Argued September 12, 1977 —
Decided September 26, 1977.
On appeal from the Superior Court, Law Division.
Before Judges CONFORD, MICHELS and PRESSLER.
Mr. William J. Wolf argued the cause for appellants ( Messrs. Bathgate Wegener, attorneys; Mr. Peter H. Wegener on the brief).
Mr. Antranig Aslanian, Jr. argued the cause for respondent Helen Kinoian ( Messrs. Gigante Aslanian, attorneys).
Mr. Richard P. Cushing argued the cause for respondent Powell Linden Corp. ( Messrs. Methfessel Werbel, attorneys).
Plaintiffs appeal from a summary judgment dismissing their negligence complaint against the owner and lessee of the retail premises which abut the public sidewalk upon which plaintiff Frances Auster fell, sustaining the injury which is the gravamen of this action.
We are in full accord with the trial judge's holding that the record before him failed to present any fact or inference which could reasonably have supported a conclusion that the fall was caused either by a defect in the sidewalk's construction or design attributable to either defendant or a specified predecessor in title, or by a defect resulting from the special use of the premises by either defendant. That being so, defendants were entitled to judgment as a matter of law. Yanhko v. Fane, 70 N.J. 528 (1976); Davis v. Pecorino, 69 N.J. 1 (1975). Plaintiffs do not really quarrel with that holding. Their appeal is predicated rather on their contention that the trial judge abused his discretion in not affording them the opportunity to engage in further discovery. We are constrained to disagree.
Defendants' summary judgment motions were argued on August 13, 1976, eight months after service of the complaint and three months after the expiration of the time prescribed by R. 4:24-1 for completion of discovery. The only discovery which had been engaged in up to that time was the propounding of interrogatories by defendant-landlord, answered in due course by plaintiffs. Defendant-landlord had also served plaintiffs with a notice for the taking of their depositions, which had, however, been adjourned from time to time and were still pending when the summary judgment motions were heard. Plaintiffs at that time, without suggesting with any specificity the nature of the information they still hoped to elicit and indeed without suggesting the existence of any factual theory which would bring their action within the area of liability defined by Yanhko, simply requested a continuance of the motions in order to permit their depositions to be taken and to enable them to depose defendants. Nor had they, at the time the motions were argued or at any time thereafter, responded by affidavit or certification to an affidavit filed by defendant-landlord which was highly damaging to their case in its recitation of an admission by plaintiff Frances Auster that she had fallen on a pavement made slippery by rain. It was not until after the motions were granted, but before the forms of judgment were signed, that plaintiffs sought to amend their answers to interrogatories to allege the possibility that the fall had been caused by a physical defect in the sidewalk attributable to defendants' special use of the premises, namely, a wholly conjectural movement of goods across the sidewalk to an exterior cellar door. That theory has not, however, to this date been in any way supported by plaintiffs' independent investigation.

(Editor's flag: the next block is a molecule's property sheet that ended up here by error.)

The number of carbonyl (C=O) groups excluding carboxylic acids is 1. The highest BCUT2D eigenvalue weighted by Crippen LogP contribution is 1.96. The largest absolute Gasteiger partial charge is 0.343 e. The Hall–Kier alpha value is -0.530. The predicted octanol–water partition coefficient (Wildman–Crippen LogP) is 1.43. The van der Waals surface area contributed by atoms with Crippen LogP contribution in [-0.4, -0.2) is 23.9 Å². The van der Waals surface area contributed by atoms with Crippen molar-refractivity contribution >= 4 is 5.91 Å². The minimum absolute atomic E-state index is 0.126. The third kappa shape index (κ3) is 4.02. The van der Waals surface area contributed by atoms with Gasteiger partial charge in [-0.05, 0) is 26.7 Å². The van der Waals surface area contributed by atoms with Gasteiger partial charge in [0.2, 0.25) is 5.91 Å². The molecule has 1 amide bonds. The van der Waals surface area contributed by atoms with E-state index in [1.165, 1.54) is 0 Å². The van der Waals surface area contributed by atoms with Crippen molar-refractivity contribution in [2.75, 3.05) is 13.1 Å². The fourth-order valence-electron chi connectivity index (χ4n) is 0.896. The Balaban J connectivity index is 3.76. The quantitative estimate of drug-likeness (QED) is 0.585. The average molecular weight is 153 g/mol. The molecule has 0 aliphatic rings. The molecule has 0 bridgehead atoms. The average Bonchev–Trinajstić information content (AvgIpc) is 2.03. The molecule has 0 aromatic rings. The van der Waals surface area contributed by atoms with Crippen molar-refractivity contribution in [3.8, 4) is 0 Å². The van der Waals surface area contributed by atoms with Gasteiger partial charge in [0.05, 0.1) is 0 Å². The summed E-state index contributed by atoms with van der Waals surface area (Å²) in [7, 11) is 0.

We are persuaded that the trial judge on these facts did not mistakenly exercise his discretion in denying the request for a continuance. While we agree that ordinarily summary judgment dismissing the complaint should not be granted until the plaintiff has had a reasonable opportunity for discovery, particularly where the facts upon which liability is predicated are peculiarly within defendant's knowledge, Bilotti v. Accurate Forming Corp., 39 N.J. 184 , 206 (1963), nevertheless, plaintiff has an obligation to demonstrate with some degree of particularity the likelihood that further discovery will supply the missing elements of the cause of action. Here there was no attempt by plaintiffs to avail themselves of the opportunity to engage in any discovery until after their complaint was in jeopardy of being dismissed and they have failed and continue to fail to demonstrate how further discovery might rescue it.
One final matter requires comment. In granting defendants' summary judgment motions, the trial judge expressly directed that they be entered "without prejudice." Although, for the reasons we have already expressed, we regard the "without prejudice" proviso here as harmless error, nevertheless it was error. It is, of course, the whole point of the summary judgment practice to enable a party in appropriate circumstances to obtain, on motion and without plenary trial, the final adjudication of an action, in full or in part, on its merits. A summary judgment dismissing an action without prejudice constitutes a contradiction in terms and a fundamental misconception of the nature and purpose of the practice. If the matter is not ripe for final disposition when the motion is made, the trial court is not without options consistent with the summary judgment concept. R. 4:46-5(a) expressly permits it either to deny the motion or to "order a continuance to permit additional affidavits to be obtained, depositions to be taken or discovery to be had," or to "* * * make such other order as may be appropriate." A dismissal without prejudice, in any event meaningless here because the statute of limitations had already run, is not an appropriate other order.